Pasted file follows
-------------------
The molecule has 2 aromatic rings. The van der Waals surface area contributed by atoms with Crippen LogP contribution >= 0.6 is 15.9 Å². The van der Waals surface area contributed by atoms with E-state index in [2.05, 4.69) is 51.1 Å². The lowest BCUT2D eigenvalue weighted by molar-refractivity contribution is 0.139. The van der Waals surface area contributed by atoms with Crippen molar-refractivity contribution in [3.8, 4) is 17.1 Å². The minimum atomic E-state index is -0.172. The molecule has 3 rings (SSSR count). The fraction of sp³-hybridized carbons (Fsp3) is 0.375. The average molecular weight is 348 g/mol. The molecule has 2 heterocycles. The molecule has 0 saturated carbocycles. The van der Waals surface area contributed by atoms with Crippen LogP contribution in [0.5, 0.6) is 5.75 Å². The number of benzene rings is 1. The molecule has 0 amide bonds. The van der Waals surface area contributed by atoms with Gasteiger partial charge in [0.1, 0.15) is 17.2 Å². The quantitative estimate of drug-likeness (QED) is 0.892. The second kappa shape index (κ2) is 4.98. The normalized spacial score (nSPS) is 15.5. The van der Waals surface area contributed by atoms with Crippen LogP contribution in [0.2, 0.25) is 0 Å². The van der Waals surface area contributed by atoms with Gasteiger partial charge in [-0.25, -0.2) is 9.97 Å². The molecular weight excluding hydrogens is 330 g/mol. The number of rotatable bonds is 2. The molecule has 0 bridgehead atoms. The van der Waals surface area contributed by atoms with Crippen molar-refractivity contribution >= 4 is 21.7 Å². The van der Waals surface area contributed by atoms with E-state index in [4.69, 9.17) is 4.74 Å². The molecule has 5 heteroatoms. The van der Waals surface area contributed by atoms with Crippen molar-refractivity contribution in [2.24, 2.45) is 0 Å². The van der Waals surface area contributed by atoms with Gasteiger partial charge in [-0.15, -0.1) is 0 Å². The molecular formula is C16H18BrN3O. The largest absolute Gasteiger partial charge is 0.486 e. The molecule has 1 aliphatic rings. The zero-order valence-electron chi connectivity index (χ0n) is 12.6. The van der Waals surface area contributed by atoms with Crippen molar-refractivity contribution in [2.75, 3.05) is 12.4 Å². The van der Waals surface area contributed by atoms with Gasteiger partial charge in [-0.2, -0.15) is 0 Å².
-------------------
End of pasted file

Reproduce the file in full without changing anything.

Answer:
The molecule has 2 aromatic rings. The van der Waals surface area contributed by atoms with Crippen LogP contribution >= 0.6 is 15.9 Å². The van der Waals surface area contributed by atoms with E-state index in [2.05, 4.69) is 51.1 Å². The lowest BCUT2D eigenvalue weighted by molar-refractivity contribution is 0.139. The van der Waals surface area contributed by atoms with Crippen molar-refractivity contribution in [3.8, 4) is 17.1 Å². The minimum atomic E-state index is -0.172. The molecule has 3 rings (SSSR count). The fraction of sp³-hybridized carbons (Fsp3) is 0.375. The average molecular weight is 348 g/mol. The molecule has 2 heterocycles. The molecule has 0 saturated carbocycles. The van der Waals surface area contributed by atoms with Crippen LogP contribution in [0.5, 0.6) is 5.75 Å². The number of benzene rings is 1. The molecule has 0 amide bonds. The van der Waals surface area contributed by atoms with Gasteiger partial charge in [0.1, 0.15) is 17.2 Å². The quantitative estimate of drug-likeness (QED) is 0.892. The second kappa shape index (κ2) is 4.98. The normalized spacial score (nSPS) is 15.5. The van der Waals surface area contributed by atoms with Crippen LogP contribution in [0.2, 0.25) is 0 Å². The van der Waals surface area contributed by atoms with Gasteiger partial charge in [-0.25, -0.2) is 9.97 Å². The molecular weight excluding hydrogens is 330 g/mol. The number of rotatable bonds is 2. The molecule has 0 bridgehead atoms. The van der Waals surface area contributed by atoms with Crippen molar-refractivity contribution >= 4 is 21.7 Å². The van der Waals surface area contributed by atoms with E-state index in [4.69, 9.17) is 4.74 Å². The molecule has 5 heteroatoms. The van der Waals surface area contributed by atoms with Crippen molar-refractivity contribution in [2.24, 2.45) is 0 Å². The van der Waals surface area contributed by atoms with Gasteiger partial charge in [-0.15, -0.1) is 0 Å². The molecular formula is C16H18BrN3O. The largest absolute Gasteiger partial charge is 0.486 e. The molecule has 1 aliphatic rings. The zero-order valence-electron chi connectivity index (χ0n) is 12.6. The van der Waals surface area contributed by atoms with Crippen molar-refractivity contribution in [2.75, 3.05) is 12.4 Å². The van der Waals surface area contributed by atoms with Gasteiger partial charge in [-0.2, -0.15) is 0 Å².